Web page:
Spider Fingers and Other Strategies for Tiny Hands

by Amy Turner

Tiny students have tiny hands. They are so cute on the keys, and they're teachable, but how does a tiny student learn to build strength in those itty bitty fingers properly? There are several techniques parents and teachers can use to get precious fingers positioned properly for piano practice. So, who likes spiders?

1. Spider Fingers: Technically, this strategy should be called Dead Spider Fingers. A spider uses its muscles to draw its legs inward while alive, but lacks muscles to push those legs back out into normal, crawling spider position. It uses its heartbeat and blood pressure to force the legs back out. Thus, when it dies, there is no pressure to force those legs out, creating the dead spider leg curl. This is actually a perfect example of how tiny fingers should look on the keys. How to teach it: Let your hands fall naturally in your lap, completely at rest. Observe the natural curve of your resting hands, freeze them in that position, and place them on the piano keys. Curve them inward a bit like dead spider legs, and voila!

2. Blow a Bubble: Props make great visual aids during piano lessons. One single drinking straw can mean the difference between blah fingers and voila! fingers. How to teach it: Use a drinking straw to blow an imaginary bubble under the tiny player's hands, creating a beautiful curved-finger shape as the hands "hold" the invisible bubbles. Don't let it pop while you play! If the bubble pops, use the straw to blow it up again.

3. 50 Cents: Mrs. Gober, wherever you are, I will never forget this strategy of yours. My third grade piano teacher kept quarters on her piano console, ready to place them, flat-sided, on the tops of my hands while I played. It's a great tool for older kids and to make a quick point, but I don't recommend using it for entire pieces, creating tension in the wrists. How to teach it: Place a quarter on each hand and begin playing the piano. Use it as a check-up every now and then to assess hand position. If the quarter falls off, adjust those wrists and fingers!

4. Sit. Stay. Beg: Have you ever seen a dog sit up into a begging position? Its doggie "wrists" flop naturally, its doggie "shoulders" are relaxed and its back is strongly supporting its weight. Sometimes when kiddos are struggling with tense shoulders and bowed elbows that rise during an attempt at lifted wrists on the keys, they may need a canine reminder. How to do it: Have a child recreate a begging dog position. This is silly and fun, but the basic posture is essentially good. Adjust the arms as needed to get the wrists to lie on the keys properly, focusing on the relaxed shoulders and elbows.

5. Lava River: Okay, okay, boys really like this one. How to do it: Pretend there is a river of lava flowing just below the keys, where wrists could naturally (but wrongly!) rest. During the lesson, challenge the student not to get burned up by flowing lava. It works, and no actual students' wrists are char-grilled in the process.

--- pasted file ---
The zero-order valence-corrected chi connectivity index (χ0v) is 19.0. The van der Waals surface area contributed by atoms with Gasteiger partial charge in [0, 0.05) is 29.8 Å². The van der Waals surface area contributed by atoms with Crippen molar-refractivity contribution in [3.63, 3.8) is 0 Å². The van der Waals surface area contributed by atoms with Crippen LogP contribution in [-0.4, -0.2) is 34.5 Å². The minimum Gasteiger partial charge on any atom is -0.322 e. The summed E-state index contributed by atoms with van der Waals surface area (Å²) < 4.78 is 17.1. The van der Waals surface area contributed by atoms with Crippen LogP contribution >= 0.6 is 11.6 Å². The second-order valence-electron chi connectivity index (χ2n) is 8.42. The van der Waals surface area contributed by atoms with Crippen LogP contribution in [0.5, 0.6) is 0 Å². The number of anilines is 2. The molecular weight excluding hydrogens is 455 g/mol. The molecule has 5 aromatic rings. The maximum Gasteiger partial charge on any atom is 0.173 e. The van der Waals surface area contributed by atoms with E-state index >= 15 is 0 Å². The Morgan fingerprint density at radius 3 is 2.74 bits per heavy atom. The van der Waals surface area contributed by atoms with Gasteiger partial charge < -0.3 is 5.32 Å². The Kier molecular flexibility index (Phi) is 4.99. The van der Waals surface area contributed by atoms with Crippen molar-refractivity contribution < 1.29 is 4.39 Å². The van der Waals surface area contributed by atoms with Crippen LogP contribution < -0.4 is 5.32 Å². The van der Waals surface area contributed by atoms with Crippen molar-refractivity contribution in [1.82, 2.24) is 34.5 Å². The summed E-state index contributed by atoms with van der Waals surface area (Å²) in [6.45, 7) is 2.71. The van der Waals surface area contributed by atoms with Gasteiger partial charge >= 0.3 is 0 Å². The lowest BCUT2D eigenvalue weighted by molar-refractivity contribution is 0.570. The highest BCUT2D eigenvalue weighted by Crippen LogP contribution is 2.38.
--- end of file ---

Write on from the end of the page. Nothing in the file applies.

... and the most important of all, often overlooked...

6. Posture Check: If tiny hands are still sagging, propping on the piano, or the little one is constantly wiggling unnecessarily, check the little pianist's feet! Tiny bodies have tiny legs, and tiny legs that don't reach the floor are a big problem for tiny fingers! You try sitting in a chair and lifting your legs off the floor for 30 minutes. Eventually, your hindquarters will slide off so your feet can help you balance, or your hands will be used to prop, or catch yourself from falling. In my teaching experience, a foot problem is the cause of hand position problems in all of my tiny tutees. Place a stool (or an Amazon box?!) under the feet of the small one, eliminating the need for his or her body to find balance with the hands. This allows the hands to be freed up and can correct a host of postural issues with the back, elbows, shoulders and wrists. And best of all, it's often an instant fix!

Take time to ask questions and make small adjustments during lessons. Is your music centered on the rack or are you having to turn your head/neck to see? Is your body near middle E or F or are you out of alignment with the middle of the piano? Are your shoulders relaxed? Do your feet touch the floor or a stool? For tall teens and adults, are you sitting too close to the piano for your wingspan? Do you need to back up? If you're playing with pedal, does your heel rest on the floor?

A few simple corrections make a world of difference in your endurance at the keys, and overall postural health! Happy practicing!


Leave your comments

Comments

  • No comments found